Deeds of Variation vs Disclaimers in Post-Death Planning
Both deeds of variation and disclaimers can be used to vary or redirect assets from a deceased’s person’s estate. Read on to learn more as you revise for your CII AF1, AF5, J02 or R06 exam.
Here are a few reasons why varying or redirecting assets might be a desirable thing to do:
- To provide for someone who has not been included in a will or who has not been sufficiently provided for
- To save IHT
- To make changes to gifts that were made in a will
- To make changes to how property is owned – from joint tenants to tenants in common
Let’s look at both options:
Deeds of Variation
A deed of variation is a document which allows the beneficiaries of someone’s estate to change the deceased’s will up to 2 years after they’ve died; although, it’s not just a will that can be re-written; the laws of intestacy where someone has died without a will can also be changed.
Imagine that June has died having left her estate to her son Max. Max is already concerned about his own Inheritance tax problems so decides to put in place a deed of variation to redirect his inheritance to his own children. Using a deed of variation ensures that Max isn’t treated as having made a gift himself to his children (and therefore avoids the usual need to survive 7 years) and also avoids worsening his own IHT situation.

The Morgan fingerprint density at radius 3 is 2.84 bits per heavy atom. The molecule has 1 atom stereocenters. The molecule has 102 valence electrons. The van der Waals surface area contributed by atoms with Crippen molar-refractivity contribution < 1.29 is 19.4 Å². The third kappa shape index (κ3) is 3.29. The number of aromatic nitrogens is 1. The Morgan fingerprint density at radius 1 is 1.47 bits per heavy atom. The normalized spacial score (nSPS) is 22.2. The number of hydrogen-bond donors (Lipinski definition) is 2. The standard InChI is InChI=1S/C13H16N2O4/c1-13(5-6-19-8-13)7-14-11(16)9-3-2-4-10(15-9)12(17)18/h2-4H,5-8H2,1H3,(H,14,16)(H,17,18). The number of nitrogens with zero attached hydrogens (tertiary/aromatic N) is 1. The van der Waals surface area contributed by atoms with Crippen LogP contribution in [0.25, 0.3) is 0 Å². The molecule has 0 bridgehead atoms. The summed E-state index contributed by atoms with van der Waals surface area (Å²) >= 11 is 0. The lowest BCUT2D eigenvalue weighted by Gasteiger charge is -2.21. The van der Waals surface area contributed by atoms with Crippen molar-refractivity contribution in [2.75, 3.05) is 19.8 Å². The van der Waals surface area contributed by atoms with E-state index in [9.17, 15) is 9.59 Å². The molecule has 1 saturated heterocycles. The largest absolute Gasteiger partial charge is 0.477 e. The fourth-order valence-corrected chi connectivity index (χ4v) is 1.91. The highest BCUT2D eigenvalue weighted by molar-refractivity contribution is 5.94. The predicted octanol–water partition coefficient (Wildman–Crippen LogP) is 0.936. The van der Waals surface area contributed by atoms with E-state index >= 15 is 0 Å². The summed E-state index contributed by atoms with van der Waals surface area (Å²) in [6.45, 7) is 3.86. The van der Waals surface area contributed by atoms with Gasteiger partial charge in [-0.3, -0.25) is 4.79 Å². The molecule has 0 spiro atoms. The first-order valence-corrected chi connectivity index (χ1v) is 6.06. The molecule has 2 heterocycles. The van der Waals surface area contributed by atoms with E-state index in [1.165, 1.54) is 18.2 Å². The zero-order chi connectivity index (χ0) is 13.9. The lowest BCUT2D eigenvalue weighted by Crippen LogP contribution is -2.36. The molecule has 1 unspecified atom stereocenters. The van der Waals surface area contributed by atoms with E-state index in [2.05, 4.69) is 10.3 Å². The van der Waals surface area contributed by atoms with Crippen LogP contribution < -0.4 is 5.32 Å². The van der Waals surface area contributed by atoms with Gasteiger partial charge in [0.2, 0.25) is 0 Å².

Conditions for a Deed of Variation
A deed of variation is essentially post-death planning and should never be thought of as a substitute for pre-death planning. However they are useful so as well as one needing to be done within 2 years of death, the following conditions also need to be satisfied:
- the document or deed must refer to the will or intestacy being varied
- there must be a statement that the variation is to have effect for IHT
- it must be signed by those involved with the variation
- where the result is that more IHT needs to be paid, the deed must also be signed by the personal representatives
- there must be no consideration involved
A disclaimer is different in that it is someone stating that they do not wish to accept an inheritance under a will or intestacy.
The important difference is that for a disclaimer to be valid, the property must not have been accepted by the person. They also have no say as to where the property is to go instead; instead it goes back into the deceased’s estate and distributed accordingly.
Rules for Disclaimers
The rules for disclaimers to be valid are:
- the property must be disclaimed within 2 years of death
- there must be no consideration
- there must be a statement that the disclaimer is to have effect for IHT (so won’t be treated as a transfer of value)
There doesn’t need to be a formal deed or document drawn up – it can be simply a letter. HMRC provide a useful ‘instrument of variation checklist’ to ensure any variation done by letter meets the requirements of the IHT Act and the Taxation of Chargeable Gains Act. This can be found by using this link.
If the variation means more IHT needs to be paid, then a copy needs to be sent to HMRC within 6 months of making it, but if there is no change, then HMRC don’t need to see a copy.
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